Governor Takes More Active Role

From an editorial in the Wichita Eagle:

The governor names the Kansas Board of Regents. The voters elect the members of the State Board of Education. Rarely do the two panels meet, let alone collaborate. But this week’s first joint meeting of the two boards in four years could change that …. Both groups decided Tuesday to ask Gov. Kathleen Sebelius to create a new 17-member panel to study how to better align public education in Kansas — from preschool through postgraduate programs and into the workplace. She would lead the group …. Among other things, such a council could help make the state’s chief executive more than an onlooker of K-12 education — one glaring weakness in Kansas’ current governance structure. …

Weakness? Perhaps. Or perhaps not. After all, diversification of responsibility has some merits. It is built into the American political system, through federalism. This sounds, on the other hand, like something that will hinder innovation by reducing suggestions to the least-common denominator.

The offered rationale seems to be, however, that if we get everyone in one room, things can be improved:

“I think a lot of times we give legislators mixed messages from different groups and inaction is the result,” said Regents chairwoman Christine Downey-Schmidt, a former state senator from Inman. “This has great potential to create something positive for kids in Kansas.”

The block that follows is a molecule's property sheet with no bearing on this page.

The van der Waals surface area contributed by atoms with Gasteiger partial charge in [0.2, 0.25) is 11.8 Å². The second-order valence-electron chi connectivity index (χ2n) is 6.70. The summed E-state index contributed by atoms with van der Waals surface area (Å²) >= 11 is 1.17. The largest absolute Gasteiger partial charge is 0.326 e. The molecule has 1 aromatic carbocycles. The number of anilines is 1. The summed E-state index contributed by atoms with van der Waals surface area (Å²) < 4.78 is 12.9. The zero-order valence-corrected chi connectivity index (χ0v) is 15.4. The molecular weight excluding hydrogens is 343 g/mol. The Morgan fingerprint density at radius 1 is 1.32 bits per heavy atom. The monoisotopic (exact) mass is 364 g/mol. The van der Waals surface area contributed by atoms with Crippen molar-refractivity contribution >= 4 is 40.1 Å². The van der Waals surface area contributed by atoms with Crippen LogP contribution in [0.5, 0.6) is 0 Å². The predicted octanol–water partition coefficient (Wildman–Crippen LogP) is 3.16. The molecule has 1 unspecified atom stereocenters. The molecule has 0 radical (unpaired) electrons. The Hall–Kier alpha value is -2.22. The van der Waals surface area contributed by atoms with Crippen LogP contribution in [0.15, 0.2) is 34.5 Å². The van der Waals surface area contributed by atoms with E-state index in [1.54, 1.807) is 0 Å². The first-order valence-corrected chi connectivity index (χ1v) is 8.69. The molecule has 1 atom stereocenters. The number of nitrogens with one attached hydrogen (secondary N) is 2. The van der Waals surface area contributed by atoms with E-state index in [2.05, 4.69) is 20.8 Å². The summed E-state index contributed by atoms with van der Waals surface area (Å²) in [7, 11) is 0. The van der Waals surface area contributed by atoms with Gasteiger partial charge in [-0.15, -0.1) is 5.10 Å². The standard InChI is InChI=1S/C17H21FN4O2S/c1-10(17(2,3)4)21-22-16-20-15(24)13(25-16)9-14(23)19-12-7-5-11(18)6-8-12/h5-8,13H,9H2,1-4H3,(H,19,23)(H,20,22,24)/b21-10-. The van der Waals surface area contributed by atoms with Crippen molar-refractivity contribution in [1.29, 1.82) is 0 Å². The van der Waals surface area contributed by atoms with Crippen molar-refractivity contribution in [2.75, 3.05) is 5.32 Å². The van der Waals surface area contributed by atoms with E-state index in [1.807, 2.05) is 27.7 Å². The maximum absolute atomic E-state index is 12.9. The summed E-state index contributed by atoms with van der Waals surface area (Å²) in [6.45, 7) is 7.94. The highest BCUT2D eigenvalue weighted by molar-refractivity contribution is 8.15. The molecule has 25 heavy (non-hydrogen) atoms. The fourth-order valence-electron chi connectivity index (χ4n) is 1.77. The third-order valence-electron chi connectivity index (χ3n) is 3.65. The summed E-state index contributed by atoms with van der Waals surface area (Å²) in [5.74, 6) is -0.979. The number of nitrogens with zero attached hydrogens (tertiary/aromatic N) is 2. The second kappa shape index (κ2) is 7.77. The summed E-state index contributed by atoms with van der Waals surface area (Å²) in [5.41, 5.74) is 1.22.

Of course legislators get mixed messages. Start with the fact that there are various interest groups, whose interests include financial self-interest, ideological interest, and add in competing visions of what education should look like, and the result will be … mixed messages. Should these differing ideas somehow be addressed outside the legislature?

Editorial writer Rhonda Holman seems to argue that the panel should decide policy for the legislature:

Some board members …. wanted to ensure the new council sufficiently represents business and the Legislature.

The last point is key. Business is the primary customer of Kansas’ public schools and colleges, and has a keen sense of what they’re doing right and wrong. And Kansas does not need another advisory committee, about education or anything else, making recommendations the Legislature will ignore.

Source: Panel to Study Preschool to Postgrad, Wichita Eagle, November 16

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